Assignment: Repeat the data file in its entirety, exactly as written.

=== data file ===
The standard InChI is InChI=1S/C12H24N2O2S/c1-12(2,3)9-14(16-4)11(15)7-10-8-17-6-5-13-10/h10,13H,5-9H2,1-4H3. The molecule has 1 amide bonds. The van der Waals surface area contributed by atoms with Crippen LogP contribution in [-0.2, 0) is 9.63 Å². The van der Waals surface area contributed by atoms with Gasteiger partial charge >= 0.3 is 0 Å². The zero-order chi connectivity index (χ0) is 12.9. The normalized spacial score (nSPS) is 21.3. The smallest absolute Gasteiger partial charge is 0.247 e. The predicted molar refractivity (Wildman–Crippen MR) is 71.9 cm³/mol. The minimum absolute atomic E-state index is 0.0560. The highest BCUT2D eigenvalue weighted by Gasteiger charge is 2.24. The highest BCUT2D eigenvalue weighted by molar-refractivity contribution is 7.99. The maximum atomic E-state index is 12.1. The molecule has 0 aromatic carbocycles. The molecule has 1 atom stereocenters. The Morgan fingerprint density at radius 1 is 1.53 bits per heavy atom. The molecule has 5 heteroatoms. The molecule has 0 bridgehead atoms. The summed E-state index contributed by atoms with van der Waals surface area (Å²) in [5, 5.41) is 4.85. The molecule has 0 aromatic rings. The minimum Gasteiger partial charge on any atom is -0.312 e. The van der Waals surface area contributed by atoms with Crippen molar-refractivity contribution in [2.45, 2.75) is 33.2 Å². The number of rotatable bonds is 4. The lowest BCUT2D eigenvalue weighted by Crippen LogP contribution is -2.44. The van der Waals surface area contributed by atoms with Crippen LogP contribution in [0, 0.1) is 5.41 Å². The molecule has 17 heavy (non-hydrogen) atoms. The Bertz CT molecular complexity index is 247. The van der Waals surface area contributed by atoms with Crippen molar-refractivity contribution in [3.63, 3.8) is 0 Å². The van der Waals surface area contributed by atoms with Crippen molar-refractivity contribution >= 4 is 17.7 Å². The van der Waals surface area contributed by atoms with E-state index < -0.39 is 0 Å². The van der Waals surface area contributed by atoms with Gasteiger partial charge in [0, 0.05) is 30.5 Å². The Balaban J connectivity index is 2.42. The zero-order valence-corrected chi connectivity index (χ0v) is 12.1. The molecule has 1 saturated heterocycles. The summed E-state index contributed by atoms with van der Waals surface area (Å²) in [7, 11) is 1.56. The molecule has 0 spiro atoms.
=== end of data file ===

The standard InChI is InChI=1S/C12H24N2O2S/c1-12(2,3)9-14(16-4)11(15)7-10-8-17-6-5-13-10/h10,13H,5-9H2,1-4H3. The molecule has 1 amide bonds. The van der Waals surface area contributed by atoms with Crippen LogP contribution in [-0.2, 0) is 9.63 Å². The van der Waals surface area contributed by atoms with Gasteiger partial charge >= 0.3 is 0 Å². The zero-order chi connectivity index (χ0) is 12.9. The normalized spacial score (nSPS) is 21.3. The smallest absolute Gasteiger partial charge is 0.247 e. The predicted molar refractivity (Wildman–Crippen MR) is 71.9 cm³/mol. The minimum absolute atomic E-state index is 0.0560. The highest BCUT2D eigenvalue weighted by Gasteiger charge is 2.24. The highest BCUT2D eigenvalue weighted by molar-refractivity contribution is 7.99. The maximum atomic E-state index is 12.1. The molecule has 0 aromatic carbocycles. The molecule has 1 atom stereocenters. The Morgan fingerprint density at radius 1 is 1.53 bits per heavy atom. The molecule has 5 heteroatoms. The molecule has 0 bridgehead atoms. The summed E-state index contributed by atoms with van der Waals surface area (Å²) in [5, 5.41) is 4.85. The molecule has 0 aromatic rings. The minimum Gasteiger partial charge on any atom is -0.312 e. The van der Waals surface area contributed by atoms with Crippen molar-refractivity contribution in [2.45, 2.75) is 33.2 Å². The number of rotatable bonds is 4. The lowest BCUT2D eigenvalue weighted by Crippen LogP contribution is -2.44. The van der Waals surface area contributed by atoms with Crippen LogP contribution in [0, 0.1) is 5.41 Å². The molecule has 17 heavy (non-hydrogen) atoms. The Bertz CT molecular complexity index is 247. The van der Waals surface area contributed by atoms with Crippen molar-refractivity contribution in [3.63, 3.8) is 0 Å². The van der Waals surface area contributed by atoms with Crippen molar-refractivity contribution >= 4 is 17.7 Å². The van der Waals surface area contributed by atoms with E-state index < -0.39 is 0 Å². The van der Waals surface area contributed by atoms with Gasteiger partial charge in [0, 0.05) is 30.5 Å². The Balaban J connectivity index is 2.42. The zero-order valence-corrected chi connectivity index (χ0v) is 12.1. The molecule has 1 saturated heterocycles. The summed E-state index contributed by atoms with van der Waals surface area (Å²) in [7, 11) is 1.56. The molecule has 0 spiro atoms.